Operating by the book, PMP style


October 25, 2013

Pest management professionals (PMPs) must have a playbook ready at all times.

Headshot: Ray JohnsonBy Ray Johnson

Several years ago, I created our Daily Operations Guide. This idea isn’t original. I saw how other companies put standard operating procedures (SOPs), systems for sales/service and other guidelines into writing to provide clear direction for all employees. Don’t be afraid to put this type of important information on paper. Your employees will be grateful because they need and want the guidelines your company requires. Your commitment to their success is vital.

[ TIP: Include standards for company image, dress code, and expectations of a service technician and sales inspector in your playbook. ]

Your playbook should include various topics: steps to solve pest problems you encounter in your area, tips about how to prevent cancellations and ways to communicate with customers. Two of my previous articles focused on getting paid from customers in a timely manner and telling employees what to say to them in different situations. Both articles came from our playbook. Yours also should include direction about:

■ performing an initial service and making a positive first impression to win customers’ confidence;
■ avoiding bad debts by starting a customer on the right payment plan such as a bank draft or having a credit card on file for convenient billing to be charged the day after service;
■ going the extra mile and creating a customer for life by providing outstanding service;
■ containing and cleaning up chemical spills; and
■ implementing rodent treatment safely.

Don’t forget personal protective equipment (PPE) and the required yearly certification you must record to validate that each technician has been trained and issued proper safety gear. Include safe driving skills. You might use video and other instructional materials from the National Pest Management Association (NPMA) or your insurance company.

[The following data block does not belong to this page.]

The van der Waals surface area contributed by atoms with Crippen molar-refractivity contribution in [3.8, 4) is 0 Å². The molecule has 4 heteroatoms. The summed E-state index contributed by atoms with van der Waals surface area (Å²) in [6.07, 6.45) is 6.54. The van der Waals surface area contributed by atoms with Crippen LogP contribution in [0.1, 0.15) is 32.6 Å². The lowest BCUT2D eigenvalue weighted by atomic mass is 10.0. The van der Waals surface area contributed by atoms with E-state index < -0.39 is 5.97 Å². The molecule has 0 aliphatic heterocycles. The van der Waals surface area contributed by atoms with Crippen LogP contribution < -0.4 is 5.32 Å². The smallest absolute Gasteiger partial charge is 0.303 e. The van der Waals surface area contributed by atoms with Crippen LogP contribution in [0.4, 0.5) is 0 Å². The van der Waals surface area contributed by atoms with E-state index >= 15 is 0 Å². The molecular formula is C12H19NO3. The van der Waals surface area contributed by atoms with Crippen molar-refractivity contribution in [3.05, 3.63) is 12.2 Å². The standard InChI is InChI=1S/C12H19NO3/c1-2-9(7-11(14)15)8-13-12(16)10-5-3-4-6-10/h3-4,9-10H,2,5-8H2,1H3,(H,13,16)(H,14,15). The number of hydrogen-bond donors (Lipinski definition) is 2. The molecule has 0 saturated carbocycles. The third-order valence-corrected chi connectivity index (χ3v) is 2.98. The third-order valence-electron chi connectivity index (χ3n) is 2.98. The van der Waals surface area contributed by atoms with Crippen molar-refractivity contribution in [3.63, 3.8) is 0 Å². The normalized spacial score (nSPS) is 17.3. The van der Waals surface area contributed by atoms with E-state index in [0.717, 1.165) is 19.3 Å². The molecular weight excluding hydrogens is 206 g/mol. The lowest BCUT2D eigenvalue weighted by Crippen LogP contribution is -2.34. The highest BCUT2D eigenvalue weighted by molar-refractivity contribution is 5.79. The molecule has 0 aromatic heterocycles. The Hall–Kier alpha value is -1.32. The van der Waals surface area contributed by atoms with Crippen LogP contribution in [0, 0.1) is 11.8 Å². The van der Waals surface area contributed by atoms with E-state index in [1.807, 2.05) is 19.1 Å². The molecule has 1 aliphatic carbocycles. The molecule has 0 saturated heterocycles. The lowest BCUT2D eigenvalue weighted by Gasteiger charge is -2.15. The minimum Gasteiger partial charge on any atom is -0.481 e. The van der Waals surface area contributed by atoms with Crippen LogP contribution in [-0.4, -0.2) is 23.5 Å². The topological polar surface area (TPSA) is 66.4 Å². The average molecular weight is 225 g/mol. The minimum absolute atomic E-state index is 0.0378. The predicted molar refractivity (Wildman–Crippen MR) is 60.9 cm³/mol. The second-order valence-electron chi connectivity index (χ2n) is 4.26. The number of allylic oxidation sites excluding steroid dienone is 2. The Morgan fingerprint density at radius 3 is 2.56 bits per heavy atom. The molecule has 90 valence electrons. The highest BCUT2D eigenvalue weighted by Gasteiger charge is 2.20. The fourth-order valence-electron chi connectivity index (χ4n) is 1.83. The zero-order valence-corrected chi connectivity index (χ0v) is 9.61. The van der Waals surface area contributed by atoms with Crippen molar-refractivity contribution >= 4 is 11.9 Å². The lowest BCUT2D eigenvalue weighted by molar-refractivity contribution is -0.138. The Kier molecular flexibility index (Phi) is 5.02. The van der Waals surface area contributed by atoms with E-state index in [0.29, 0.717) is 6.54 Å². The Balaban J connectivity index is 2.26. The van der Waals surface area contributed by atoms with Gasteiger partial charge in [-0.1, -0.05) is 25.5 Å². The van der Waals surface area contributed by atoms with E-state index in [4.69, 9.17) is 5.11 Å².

To save money in the long run and keep production going at all times, equipment and vehicle maintenance should be included. Your playbook also should contain the name(s) of who in the company should handle public announcements and questions from the news media. If you don’t address this, you might find yourself on the wrong side of a TV camera.

Other details to include in your playbook are standards for your company image, dress code, and expectations of a service technician and sales inspector. We provide a checklist of work habits and what to do if the state inspects your operation. We stress the importance of doing everything with honesty and integrity. We include when to ask management for help in difficult situations. We include our customer satisfaction pledge to remind us of what we’ve promised customers. We also attach a pricing guide to keep us on the same page.

All these ideas are intended to give clearer direction for employees. We often review different sections of our playbook during our employee meetings. It required hard work and dedication to assemble this, but I sleep better at night knowing our playbook continues to guide us. pmp

You can reach Johnson, a past president of the National Pest Management Association (NPMA) 
and current president of Sevierville, Tenn.-based Johnson Pest Control, at ray@johnsonpestcontrol.com.


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